There are standard fantasy RPG elements as you travel throughout Rivellon- fetch me this, kill some goblins that- but some tweaks to the formulae keep it fresh. For example, instead of the standard "choose your class" at the beginning (eg mage, rogue, or warrior), you can become any hybrid of the three that you wish. You can duel-wield weapons, pick locks, and cast spells. Mind you, if you spread out your skills too much when leveling up, there's a chance that you won't be strong in any of the classes- you can't learn everything about everything. I felt decently balanced, though, as a rogue who could cast healing and a few offensive spells.
Combat is pretty fun, if a bit stilted one way or another throughout the entire game. At low levels, I got my ass handed to me constantly, to the point where I couldn't advance the story because I was unable to defeat, you know, the 50 skeleton warriors hanging around outside the place I needed to go. At higher levels, though, I was all but unstoppable, laying waste to everyone around me.
This is definitely a western-flavored RPG, in that it's not turn based and conversation choices mean you can give your character- male or female- some personality. Only some, though, as the development isn't too deep. At one point, for example, a quest text entry says "Your parents would be proud."...but who the hell are my parents? Who the hell am I? The game begins as you're about to undertake the Dragon Slayer initiation, but any personal history you have prior to that is up to your brain.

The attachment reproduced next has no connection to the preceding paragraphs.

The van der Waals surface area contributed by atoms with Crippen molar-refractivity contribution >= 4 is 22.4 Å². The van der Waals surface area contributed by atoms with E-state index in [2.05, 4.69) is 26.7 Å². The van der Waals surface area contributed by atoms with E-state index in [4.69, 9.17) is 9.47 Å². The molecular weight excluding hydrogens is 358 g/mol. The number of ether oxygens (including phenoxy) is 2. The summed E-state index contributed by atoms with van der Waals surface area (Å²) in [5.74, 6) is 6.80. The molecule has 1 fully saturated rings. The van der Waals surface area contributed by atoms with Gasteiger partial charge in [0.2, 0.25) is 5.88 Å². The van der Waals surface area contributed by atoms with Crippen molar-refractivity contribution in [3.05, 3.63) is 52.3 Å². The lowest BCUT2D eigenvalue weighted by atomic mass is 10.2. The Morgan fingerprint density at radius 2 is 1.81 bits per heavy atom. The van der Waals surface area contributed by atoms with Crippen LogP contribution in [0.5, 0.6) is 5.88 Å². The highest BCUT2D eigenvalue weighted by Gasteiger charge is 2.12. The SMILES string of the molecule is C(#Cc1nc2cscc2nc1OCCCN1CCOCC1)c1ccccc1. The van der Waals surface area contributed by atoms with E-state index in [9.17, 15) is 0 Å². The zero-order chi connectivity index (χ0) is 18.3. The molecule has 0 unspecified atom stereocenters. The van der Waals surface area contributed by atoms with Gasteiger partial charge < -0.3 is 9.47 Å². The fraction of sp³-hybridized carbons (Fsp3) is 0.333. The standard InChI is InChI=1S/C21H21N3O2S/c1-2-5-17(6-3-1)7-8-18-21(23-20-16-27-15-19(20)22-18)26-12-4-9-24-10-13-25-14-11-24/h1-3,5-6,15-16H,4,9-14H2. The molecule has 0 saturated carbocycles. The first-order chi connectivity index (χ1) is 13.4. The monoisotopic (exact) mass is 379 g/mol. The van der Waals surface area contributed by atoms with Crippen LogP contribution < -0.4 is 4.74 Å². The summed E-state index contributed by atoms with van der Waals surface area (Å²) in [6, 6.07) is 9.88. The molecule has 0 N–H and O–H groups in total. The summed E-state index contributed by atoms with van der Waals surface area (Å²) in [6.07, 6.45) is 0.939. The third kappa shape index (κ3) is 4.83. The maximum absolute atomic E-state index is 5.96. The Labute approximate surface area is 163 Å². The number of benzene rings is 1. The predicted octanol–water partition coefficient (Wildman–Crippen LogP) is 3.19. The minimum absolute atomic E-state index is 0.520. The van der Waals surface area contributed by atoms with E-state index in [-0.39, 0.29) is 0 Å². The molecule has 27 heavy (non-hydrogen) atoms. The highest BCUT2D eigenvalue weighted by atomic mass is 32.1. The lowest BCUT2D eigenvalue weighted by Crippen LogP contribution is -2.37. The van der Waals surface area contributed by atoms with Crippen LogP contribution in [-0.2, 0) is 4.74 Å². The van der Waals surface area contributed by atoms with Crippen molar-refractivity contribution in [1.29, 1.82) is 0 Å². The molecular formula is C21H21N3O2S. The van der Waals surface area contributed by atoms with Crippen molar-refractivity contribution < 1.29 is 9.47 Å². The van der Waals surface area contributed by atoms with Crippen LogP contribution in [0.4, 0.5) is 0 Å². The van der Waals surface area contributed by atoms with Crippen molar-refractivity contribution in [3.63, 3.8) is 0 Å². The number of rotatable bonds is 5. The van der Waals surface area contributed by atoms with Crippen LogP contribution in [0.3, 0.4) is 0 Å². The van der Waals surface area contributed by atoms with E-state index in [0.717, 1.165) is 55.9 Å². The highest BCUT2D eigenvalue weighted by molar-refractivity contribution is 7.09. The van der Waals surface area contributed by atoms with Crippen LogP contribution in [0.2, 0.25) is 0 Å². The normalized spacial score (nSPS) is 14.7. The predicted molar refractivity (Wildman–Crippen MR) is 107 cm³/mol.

There are some "moral choices" to be found, but they don't influence much beyond the immediate outcome. You can help Person A or Person B, but it won't have much of an impact on the game as a whole. Through dialogue, you can render yourself goody-goody, smartass, etc. There's no romance, but there's flirting...and there's a surprising amount of humor.
And yeeessssss, eventually you can transform into a fucking dragon! Fly around blasting shit with fire! Undeniably, it's sweet. You change form in a flash, making the transformation quick and smooth. It's a highlight that gives Divinity II an edge over games where...you know, you can't turn into a dragon at will.
Overall, I really dug this game a lot. The graphics were nice- particularly the environments- and the gameplay was fast and fun. I don't want to give anything away, but I've read people complaining online (WEIRD, RIGHT?) about the ending, which is...a twist to say the least. Personally, I loved the big FUCK YOU it gives players as it sets up for the inevitable Divinity III. It's a dark semi-resolution, as you might expect from the middle chunk of a trilogy...I mean, if you learned anything from The Empire Strikes Back, LotR: The Two Towers, or even Mass Effect 2. Apparently there's content out there (downloadable on PC and...maybe Europe?) that adds an epilogue more satisfying to gamers. This content will be included with Divinity II's Xbox 360 re-release in April, Divinity II: The Dragon Knight Saga.
See, if I had an Internet phone and I looked up Ego Draconis that fateful day at Gamestop, I might've found out about that re-release and held off on a purchase. But what would I have done instead? Would I have bought another game? Where would I be in my life? Why, this could be a review of a CSI game or something! How strange.
Should you hold off? Perhaps. I'm not sure what the bonus content will do to the ending, but again, Ego Draconis is a satisfying, complete game. Though lengthy, it's not as deep and complex as Dragon Age, but again again- you can turn into a GD dragon! If you like western RPGs, you could do much worse than giving it a go.